At Freestyle, Investing Is A Family-Friendly Alternative to Startup Life
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announce themselves; we have a relationship with Kim [Barsi, an independent PR consultant], who helps launch many of our portfolio companies. Recruiting is arguably even more important. They have to go from two people to five or 10 employees. So we have a network of recruiters. Bookkeeping is a basic thing—you need to get your books in order. With some of these things we are quasi-turnkey.
JF: One of our companies, SnappyTV, which is in the social video space, needed to secure deals with broadcasters, but they were struggling with how to get their first deal done. I kind of became their business development executive, and reached out to Mark Cuban, who owns HDNet. I pitched Mark and actually closed their first deal. So in that case I was able to be an extension of their team.
DS: Josh and I also have experience from selling both Spinner and Grouper. Of the 29 companies we’ve done, seven of them have exited, and in most or all of those cases we have been part of that process with the entrepreneurs and the different acquirers.
JF: When one of our companies, Backtype, got bought by Twitter, I was sort of the banker. I have very good relationships with folks at Twitter, so I worked between the two companies to get a fair deal done.
X: What is your main selling point? If entrepreneurs have a choice of seed-stage investors, why should they go with Freestyle?
DS: I think our main pitch to entrepreneurs, and even to limited partners when we raise capital, is that Josh and I are serial entrepreneurs who had two successful exits that were sold within three years of starting the companies. We had spent $5 million in capital at each company, so we were capital-efficient operators. When we meet with entrepreneurs, they appreciate that we were in their shoes and dealt with the stresses they have to deal with.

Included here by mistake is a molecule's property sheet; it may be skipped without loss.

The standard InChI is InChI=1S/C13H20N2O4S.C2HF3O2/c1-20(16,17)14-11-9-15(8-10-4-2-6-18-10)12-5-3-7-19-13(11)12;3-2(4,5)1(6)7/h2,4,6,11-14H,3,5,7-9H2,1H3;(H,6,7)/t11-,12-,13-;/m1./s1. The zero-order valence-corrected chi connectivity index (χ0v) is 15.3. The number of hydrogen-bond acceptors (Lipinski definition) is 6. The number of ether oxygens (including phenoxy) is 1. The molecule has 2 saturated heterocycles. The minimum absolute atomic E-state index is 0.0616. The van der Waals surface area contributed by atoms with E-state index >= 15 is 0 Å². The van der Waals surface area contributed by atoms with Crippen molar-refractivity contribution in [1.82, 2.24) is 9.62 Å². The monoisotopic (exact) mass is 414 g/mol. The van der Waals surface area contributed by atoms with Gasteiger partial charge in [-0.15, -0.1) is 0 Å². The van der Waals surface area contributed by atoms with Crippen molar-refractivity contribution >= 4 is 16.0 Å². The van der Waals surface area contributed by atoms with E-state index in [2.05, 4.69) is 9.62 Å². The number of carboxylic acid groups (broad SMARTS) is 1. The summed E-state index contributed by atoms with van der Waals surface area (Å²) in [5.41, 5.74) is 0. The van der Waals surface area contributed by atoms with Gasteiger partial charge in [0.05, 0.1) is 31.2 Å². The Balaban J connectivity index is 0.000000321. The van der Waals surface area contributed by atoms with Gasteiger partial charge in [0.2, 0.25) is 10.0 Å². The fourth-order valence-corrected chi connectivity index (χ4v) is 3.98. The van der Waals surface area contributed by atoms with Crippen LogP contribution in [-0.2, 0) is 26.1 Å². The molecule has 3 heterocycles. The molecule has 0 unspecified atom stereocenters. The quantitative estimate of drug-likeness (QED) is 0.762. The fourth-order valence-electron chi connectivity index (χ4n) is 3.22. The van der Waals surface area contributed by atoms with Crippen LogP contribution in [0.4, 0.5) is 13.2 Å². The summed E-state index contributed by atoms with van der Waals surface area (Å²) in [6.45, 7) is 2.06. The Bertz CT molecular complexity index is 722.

JF: In one case, a company had a term sheet at a higher valuation, and we came in and we said we want to help you but we think it’s worth less at this stage. They went back and forth, and agreed to accept our term sheet, even though it was for 15 or 20 percent less, because they wanted the operating experience we could give him. I think you would be hard pressed to find lots of investors where the entrepreneurs see them as an extension of their management team.
X: Do you see signs of a bubble in the Internet startup world? Are seed stage valuations getting out of hand?
JF: What is amazing is how far along some of these startups are when they are raising their seed round. There are some bubbly signs, but it makes sense that valuations would be higher in the seed round, because there is less risk. Back in the early 2000s, and certainly in the 90s, [more companies were starting out with] just an idea, so you would pay less for that. Now you can see a product and a team, and they deserve more.
There are some valuations that are too high for us. There have been at least three cases where the valuation was lowered for us. Other times we just miss out because we are not willing to go higher. But there is enough high-quality deal flow that we can let some go.
X: Personally, I see a lot of early stage startups these days that look to me like me-too companies. Entrepreneurs and investors seem to think that if one Groupon is good, a dozen is better.
DS: I am actually okay with me-too companies. What if Google had said ‘”Oh, Yahoo has that figured out, why would we do something in search?” We have been around long enough to understand that even though you would think somebody has solved a particular vertical, there are unique ways to innovate and out-execute [the incumbent].
If somebody is making Foursquare for spaghetti, and every time you eat spaghetti you are supposed to check in, we are not going to do that. But I’m not scared by me-too ideas. Anybody can start a company in their garage, and with cloud computing you can do it on a shoestring. It’s our job at Freestyle to pick the winners in this vast audience of people starting companies.